General Assembly 2007 Event 2033
Eight people have been tortured to death by U.S. interrogators or their agents since the 9/11 terrorist attacks. Another 34 people have committed suicide while in secret detention as suspects of terrorism in a program that has rounded up as many as 1,000 people.
Those statistics, compiled from the work of multiple human rights agencies, are fueling an interfaith campaign to end US-sponsored torture, according to a presentation Thursday (June 21) at the annual Unitarian Universalist Association (UUA) General Assembly (GA) here.
"We don't know how many people remain in secret prisons, and those secret prisons have not been closed," said Linda Gustitus, president of the National Religious Campaign Against Torture (NRCAT), who led a workshop on the topic attended by about 50 people at GA.
As many as 14 people listed as missing are believed to be part of the secret detentions, said Gustitus, who is also president of River Road Unitarian Church in Bethesda, Maryland.
In the workshop, Gustitus showed a 30-minute documentary in which two detainees graphically described their treatment in secret prisons in Morocco, Afghanistan and other countries. One man described a monthly process in which interrogators made small incisions on his genitals. Both men were held without being formally charged, appearing before a court or even having their families informed of their whereabouts.
"These are stories of 'disappearances,' a word we used to reserve for practices by South American dictators, but it is an American practice now," said Gustitus.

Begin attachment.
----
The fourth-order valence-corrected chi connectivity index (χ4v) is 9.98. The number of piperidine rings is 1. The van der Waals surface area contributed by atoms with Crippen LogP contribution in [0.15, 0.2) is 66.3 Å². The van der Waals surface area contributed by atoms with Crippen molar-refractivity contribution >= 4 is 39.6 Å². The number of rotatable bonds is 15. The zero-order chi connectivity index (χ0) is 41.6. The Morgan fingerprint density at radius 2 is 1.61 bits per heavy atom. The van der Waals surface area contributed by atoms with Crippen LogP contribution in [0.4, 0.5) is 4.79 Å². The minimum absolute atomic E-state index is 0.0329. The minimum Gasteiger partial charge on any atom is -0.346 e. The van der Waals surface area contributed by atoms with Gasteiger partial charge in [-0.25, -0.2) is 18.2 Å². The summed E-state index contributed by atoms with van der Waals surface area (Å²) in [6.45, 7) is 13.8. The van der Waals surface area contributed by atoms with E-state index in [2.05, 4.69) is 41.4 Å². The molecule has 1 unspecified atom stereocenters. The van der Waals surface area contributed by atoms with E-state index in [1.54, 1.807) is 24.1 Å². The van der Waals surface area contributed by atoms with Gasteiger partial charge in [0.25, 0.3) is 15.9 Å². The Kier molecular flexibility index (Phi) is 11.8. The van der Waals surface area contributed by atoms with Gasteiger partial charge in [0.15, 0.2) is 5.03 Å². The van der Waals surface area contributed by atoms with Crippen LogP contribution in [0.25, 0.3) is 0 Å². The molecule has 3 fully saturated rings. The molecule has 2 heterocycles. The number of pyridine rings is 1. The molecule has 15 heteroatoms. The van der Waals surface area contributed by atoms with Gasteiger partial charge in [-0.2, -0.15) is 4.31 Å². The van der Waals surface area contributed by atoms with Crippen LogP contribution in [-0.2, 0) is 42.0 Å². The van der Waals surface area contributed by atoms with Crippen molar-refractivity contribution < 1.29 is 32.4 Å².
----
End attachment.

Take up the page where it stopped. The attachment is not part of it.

"No one knows where these people are, and the Red Cross doesn't get access to them," she said. "The reason is this allows you to do anything you want to these people," she added.
In the wake of the 9/11 attacks, the Bush Administration has made a case for secret detentions and so-called "alternative interrogation techniques" as a method for protecting American citizens from future attacks. However religious leaders are banding together under NRCAT to assert that any form of torture is immoral. In fact the group recently changed its Web address to www.tortureisamoralissue.org.
"The common denominator in all religions comes down to one of our Unitarian Universalist (UU) principals—the inherent worth and dignity of all people," said Gustitus.
NRCAT was started by a Presbyterian minister in 2006 and now consists of more than 100 members including representatives of Islamic groups, many UU congregations and others. The group has defined an agenda for addressing US-sponsored torture.
"We need to stop the use of torture, close the secret prisons and hold the people involved accountable," said Gustitus.
Specifically, NRCAT is advocating bills in Congress including Senate bill 576 and companion bill HR 1415. Called the Restore the Constitution Act, it would revoke existing legislation that gives the president the sole authority to determine methods of interrogation and detain non-citizens indefinitely without any court process.
At the grass roots level, NRCAT recently received a grant to provide 1,000 congregations with a free educational package on state-sponsored torture. The package includes a documentary on DVD about torture at the Abu Ghraib prison in Iraq as well as study questions and other resources.
"This is a great way to get a foothold on the issue in your congregations," Gustitus said.
Many of the roughly 50 attendees at the workshop were so moved by the presentation they volunteered to start a petition to circulate at the conference in hopes of getting action on the issue on the GA agenda. NRCAT also maintains a petition on its Web site for anyone wanting to publicly advocate opposition to US-sponsored torture.